Art as Protest, Protest as Art: Ceilidh Munroe on the Art as a Tool for Change Project
Art as Protest, Protest as Art
It is undeniable that there is an art to protesting. Waves upon waves of signs, held by hands of
all shapes and colours, thrust high into the air, all to demand “We aren’t doing enough. We can do
better”. Hand-drawn phrases or images on cardboard, taped to broom handles and scrap wood.
Banners spray painted or sewn, carried by groups of people marching in a line like an avalanche. The
messages of the makeshift headlines can be anything from humorous (“I like my poutine hot, not my
planet”) to irate (“silence is murder”); stark text or elaborately drawn images.
Often the biggest struggle in communicating one’s fear or anger regarding a certain subject is
the inability to successfully express emotions and make them understood by another person with
different emotions. How can you make someone care about an issue if the most exciting thing you can
muster to inform them is “according to National Geographic only 9 percent of global plastic is
recycled”. Without a human element, it is difficult to engage with a topic enough to affect change.
This intersection – the place where facts and ideas meet meaningful communication to inspire action –
is where art can exist in its most effective state. Art has the ability to inspire consideration,
thoughtfulness, surprise, anger, fear, awe, and joy. Why could it not also inspire direct action? How
many times have you watched a documentary about overfishing, or the fast fashion industry, and
finished it feeling compelled to assess your own implication in whatever issue was just brought to
your awareness? A dry statistic like “every month 1.8 billion people across the globe menstruate, yet
25% of menstruators experience period poverty” inevitably fails to inspire you to address
socioeconomic inequality in access to services. A beautifully crafted Persian rug composed of
tampons and embroidery thread, however, offers a gateway to exploring and connecting with issues
surrounding menstruation and the myriad ways it exists as a taboo in many parts of the world. A
statistic is dry and finite; there is no room to interpret it into the ways it might impact your own life.
An artwork, however, draws you in and asks you to think. Art, in its many forms, encourages
consideration and interpretation. A beautiful landscape photograph displayed with xenophobic phrases
gives one pause when considering times they have heard (or said) such phrases in their own life. Fluid
abstract works paired with poetry viscerally embody how it feels to experience the world from the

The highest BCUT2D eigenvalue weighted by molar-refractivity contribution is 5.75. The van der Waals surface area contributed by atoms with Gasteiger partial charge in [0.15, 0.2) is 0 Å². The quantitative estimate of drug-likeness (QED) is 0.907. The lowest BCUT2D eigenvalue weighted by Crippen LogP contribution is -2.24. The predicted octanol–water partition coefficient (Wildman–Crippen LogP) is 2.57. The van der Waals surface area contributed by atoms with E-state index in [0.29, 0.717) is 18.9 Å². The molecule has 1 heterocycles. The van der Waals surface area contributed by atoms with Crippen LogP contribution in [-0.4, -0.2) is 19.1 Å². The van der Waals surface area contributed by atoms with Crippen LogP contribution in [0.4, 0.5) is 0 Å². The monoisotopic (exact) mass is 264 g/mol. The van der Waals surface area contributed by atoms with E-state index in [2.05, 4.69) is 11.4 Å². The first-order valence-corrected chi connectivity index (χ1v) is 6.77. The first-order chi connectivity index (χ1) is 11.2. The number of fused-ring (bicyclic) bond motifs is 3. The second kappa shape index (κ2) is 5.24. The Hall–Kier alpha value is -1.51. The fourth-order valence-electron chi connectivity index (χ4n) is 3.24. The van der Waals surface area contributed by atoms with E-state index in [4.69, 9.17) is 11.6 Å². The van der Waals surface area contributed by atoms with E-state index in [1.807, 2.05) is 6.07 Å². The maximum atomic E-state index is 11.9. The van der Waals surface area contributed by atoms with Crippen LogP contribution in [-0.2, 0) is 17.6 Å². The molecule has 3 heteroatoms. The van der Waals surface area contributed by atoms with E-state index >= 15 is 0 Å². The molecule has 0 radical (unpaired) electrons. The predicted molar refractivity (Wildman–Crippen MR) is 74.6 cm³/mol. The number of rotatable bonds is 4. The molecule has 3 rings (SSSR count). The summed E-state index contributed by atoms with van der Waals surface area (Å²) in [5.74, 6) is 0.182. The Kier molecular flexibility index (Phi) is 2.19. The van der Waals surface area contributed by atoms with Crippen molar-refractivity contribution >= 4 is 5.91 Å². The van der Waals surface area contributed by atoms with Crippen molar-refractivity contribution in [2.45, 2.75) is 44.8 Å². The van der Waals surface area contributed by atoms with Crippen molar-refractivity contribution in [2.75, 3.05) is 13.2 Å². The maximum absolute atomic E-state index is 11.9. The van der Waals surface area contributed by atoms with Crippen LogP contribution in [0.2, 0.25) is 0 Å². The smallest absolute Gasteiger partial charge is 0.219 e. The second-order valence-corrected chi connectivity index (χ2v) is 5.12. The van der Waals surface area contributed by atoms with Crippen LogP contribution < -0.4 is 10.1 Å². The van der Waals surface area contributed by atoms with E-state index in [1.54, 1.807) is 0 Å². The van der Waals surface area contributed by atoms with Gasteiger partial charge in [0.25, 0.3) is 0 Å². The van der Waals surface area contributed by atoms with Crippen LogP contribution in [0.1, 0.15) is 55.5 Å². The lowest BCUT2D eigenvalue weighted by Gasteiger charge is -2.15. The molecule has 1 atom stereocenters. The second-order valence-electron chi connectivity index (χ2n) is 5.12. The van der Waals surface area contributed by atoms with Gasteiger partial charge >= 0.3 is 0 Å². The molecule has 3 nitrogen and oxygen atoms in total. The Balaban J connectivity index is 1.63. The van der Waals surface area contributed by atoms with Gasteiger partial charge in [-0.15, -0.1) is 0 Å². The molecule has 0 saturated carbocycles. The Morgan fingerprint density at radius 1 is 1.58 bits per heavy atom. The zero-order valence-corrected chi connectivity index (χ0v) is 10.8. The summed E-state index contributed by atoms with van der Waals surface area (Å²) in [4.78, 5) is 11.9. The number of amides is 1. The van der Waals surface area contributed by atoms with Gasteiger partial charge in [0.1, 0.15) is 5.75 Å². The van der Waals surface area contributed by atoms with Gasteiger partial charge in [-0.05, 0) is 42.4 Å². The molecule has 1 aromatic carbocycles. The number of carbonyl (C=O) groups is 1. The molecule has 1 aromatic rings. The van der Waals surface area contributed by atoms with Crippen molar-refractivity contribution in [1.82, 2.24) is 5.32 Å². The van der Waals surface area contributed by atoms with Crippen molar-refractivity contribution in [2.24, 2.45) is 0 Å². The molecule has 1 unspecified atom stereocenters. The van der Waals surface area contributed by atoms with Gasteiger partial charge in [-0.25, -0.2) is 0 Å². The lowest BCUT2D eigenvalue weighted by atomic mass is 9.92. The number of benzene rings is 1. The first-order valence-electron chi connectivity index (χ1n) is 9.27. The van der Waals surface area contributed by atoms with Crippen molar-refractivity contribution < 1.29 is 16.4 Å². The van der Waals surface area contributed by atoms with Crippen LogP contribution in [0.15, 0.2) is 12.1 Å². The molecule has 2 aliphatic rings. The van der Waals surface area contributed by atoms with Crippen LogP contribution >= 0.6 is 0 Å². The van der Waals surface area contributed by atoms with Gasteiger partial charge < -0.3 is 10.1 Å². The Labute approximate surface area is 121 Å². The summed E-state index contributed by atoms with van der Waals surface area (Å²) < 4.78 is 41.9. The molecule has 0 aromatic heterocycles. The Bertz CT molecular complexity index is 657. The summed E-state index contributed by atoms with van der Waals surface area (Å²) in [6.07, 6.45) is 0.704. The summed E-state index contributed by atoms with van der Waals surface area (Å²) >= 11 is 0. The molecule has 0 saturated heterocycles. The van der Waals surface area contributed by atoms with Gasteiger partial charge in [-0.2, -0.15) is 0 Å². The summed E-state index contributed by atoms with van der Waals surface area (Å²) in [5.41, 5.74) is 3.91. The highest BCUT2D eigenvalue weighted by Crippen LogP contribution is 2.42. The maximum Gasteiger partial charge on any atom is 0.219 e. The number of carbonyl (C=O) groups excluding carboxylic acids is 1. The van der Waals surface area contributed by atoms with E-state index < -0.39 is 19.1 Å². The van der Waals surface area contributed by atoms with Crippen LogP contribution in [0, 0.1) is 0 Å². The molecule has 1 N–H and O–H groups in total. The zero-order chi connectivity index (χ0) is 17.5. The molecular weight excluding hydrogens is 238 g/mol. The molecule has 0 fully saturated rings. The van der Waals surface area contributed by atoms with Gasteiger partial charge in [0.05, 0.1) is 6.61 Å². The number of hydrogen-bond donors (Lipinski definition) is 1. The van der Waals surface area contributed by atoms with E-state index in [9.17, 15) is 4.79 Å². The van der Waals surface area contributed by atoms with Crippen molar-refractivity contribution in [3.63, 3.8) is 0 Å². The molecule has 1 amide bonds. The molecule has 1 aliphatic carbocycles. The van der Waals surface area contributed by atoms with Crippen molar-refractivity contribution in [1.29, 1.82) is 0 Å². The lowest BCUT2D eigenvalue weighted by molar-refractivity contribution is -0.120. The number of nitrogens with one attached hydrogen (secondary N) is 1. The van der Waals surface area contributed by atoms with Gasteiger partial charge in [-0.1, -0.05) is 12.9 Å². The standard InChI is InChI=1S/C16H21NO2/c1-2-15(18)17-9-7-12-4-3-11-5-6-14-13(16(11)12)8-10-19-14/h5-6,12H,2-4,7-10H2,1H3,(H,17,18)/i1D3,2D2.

position of ‘other’. Protest signs at a march communicate ideas and encourage community
responsibility and mobilization.
Science and technology can give us the facts, but art engenders the passion. The terrifying,
monotonous stream of data throughout COVID-19 made abundantly apparent the fatigue that comes
with consistently ingesting statistics. Eventually desensitized to the proliferation of the disease, we
collectively turned to cultural production to provide hope and make everything feel real. Bare
statistics fail to toe the line between beauty and heartbreak, love and catastrophe. Art bridges that gap
and allows us a communal space to explore our emotions and formulate ideas for how we want to
change. The protest sign may be a statement of fact or opinion, but it is also an expression of passion,
rage, and persistent belief. It calls on others to feel with us, march with us, act with us, make change
with us. The delicate embroidery of Nasim Makaremi Nia, the photographic works of Ethel Brown, or
Violet Drake’s digital paintings can be at once a beautiful object while also a protest sign calling us to
action. Learn about menstruation and the inequitable distribution of sanitation products globally.
Learn about localized xenophobia and othering in Canada. Learn about trans, queer, and differently-abled bodies participating in a system not explicitly designed for them. Allow art to introduce you to
new worlds, to have new thoughts, and to explore new ideas. While some may love the pedantic
exactitude of numbers and statistics, art in its many forms is a universal language for communicating
and harnessing powerful emotions.
Ceilidh Munroe is a Jamaican-Canadian artist living and working on the unceded territories
of the Musqueam, Squamish, and Tsleil-Waututh Nations in Vancouver. She works primarily
in print media with a focus in relief and monotype printing, although this does not exclude
experiments with other media. Her practice is partnered with an interest and passion for fine
arts education that manifests itself in leading workshops, writing, discussions, leading tours,